US house prices fell 4.2% in Q1, and have entered 'double-dip' territory, having fallen below March 2009 levels, according to the S&P Case-Shiller Index. They are now back to mid-2002 levels. Further falls are more or less inevitable. S&P suggest the 'shadow inventory' of homes is now 52 months at current sales rates, up from 49 months in December 2010.
There are also clear signs that Americans no longer regard housing as a good long-term investment. As the chart from the New York Times shows, home ownership peaked at 69.2% of the population in 2004. It is now down to 66.4%.
The great rally in home ownership came during the 1990's. It coincided with the period when all US BabyBoomers (those born between 1946-70), were in the 25-54 age group. This is when people have most need to buy a house, as they marry, settle down, and have children.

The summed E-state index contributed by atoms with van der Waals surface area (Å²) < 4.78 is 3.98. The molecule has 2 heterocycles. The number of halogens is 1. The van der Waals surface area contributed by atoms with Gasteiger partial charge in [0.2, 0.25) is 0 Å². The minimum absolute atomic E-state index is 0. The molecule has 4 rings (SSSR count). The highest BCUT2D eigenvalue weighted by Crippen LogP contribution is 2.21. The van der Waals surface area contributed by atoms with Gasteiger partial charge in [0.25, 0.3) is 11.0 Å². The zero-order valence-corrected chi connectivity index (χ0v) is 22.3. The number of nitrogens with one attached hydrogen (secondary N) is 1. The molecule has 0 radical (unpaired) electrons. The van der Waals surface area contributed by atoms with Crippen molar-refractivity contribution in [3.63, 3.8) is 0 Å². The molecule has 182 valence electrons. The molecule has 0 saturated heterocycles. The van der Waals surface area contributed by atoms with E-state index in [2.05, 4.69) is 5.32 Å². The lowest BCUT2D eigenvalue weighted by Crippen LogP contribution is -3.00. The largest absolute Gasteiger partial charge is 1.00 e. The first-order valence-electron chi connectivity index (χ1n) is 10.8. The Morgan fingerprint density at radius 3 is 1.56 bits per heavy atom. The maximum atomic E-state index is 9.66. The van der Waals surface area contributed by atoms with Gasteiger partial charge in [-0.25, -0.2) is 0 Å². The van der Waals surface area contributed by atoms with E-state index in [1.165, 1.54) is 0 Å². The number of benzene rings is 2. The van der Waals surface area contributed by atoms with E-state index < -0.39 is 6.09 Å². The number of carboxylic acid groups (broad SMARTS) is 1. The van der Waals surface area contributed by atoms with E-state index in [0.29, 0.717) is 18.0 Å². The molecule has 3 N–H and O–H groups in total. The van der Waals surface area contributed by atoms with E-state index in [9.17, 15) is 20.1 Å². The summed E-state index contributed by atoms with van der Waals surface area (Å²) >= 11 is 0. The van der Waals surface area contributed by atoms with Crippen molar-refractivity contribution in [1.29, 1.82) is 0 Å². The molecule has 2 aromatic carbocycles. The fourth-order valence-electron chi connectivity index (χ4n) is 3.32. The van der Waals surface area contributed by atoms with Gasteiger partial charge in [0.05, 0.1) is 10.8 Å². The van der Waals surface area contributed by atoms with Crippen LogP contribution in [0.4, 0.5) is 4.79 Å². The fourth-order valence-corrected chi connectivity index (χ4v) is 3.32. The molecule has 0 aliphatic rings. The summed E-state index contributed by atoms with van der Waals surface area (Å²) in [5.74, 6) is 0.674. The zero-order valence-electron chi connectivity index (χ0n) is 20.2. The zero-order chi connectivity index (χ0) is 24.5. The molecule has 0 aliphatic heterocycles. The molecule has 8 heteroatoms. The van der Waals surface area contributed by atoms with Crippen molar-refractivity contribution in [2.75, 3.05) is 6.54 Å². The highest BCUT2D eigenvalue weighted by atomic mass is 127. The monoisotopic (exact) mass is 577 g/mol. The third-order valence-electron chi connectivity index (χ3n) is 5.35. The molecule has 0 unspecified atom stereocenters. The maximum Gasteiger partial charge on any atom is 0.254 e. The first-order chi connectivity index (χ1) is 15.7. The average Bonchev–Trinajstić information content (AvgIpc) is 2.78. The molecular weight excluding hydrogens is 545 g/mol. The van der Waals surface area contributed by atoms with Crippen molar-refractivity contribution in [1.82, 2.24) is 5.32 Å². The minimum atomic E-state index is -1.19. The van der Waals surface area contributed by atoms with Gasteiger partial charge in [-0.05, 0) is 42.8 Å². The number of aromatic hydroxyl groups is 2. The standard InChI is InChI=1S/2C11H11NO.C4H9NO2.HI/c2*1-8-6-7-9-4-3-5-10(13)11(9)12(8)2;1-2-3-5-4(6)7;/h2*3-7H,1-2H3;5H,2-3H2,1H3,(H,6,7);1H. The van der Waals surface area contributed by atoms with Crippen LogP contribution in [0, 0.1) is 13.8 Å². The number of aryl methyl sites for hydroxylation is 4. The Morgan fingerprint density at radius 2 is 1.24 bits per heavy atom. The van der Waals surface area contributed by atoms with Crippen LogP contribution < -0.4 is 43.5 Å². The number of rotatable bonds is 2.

Now, of course, the Boomers are ageing, and the generation behind is too small to easily replace their buying power. We discuss this issue in chapter 2 of our new eBook, Boom, Gloom and the New Normal, to be published at the end of this month.
This downward trend has very serious implications for chemical demand. As the average BabyBoomer is now 53 years old, home ownership levels may well continue to decline. In turn, this implies housing is most unlikely to return to its boom status anytime soon.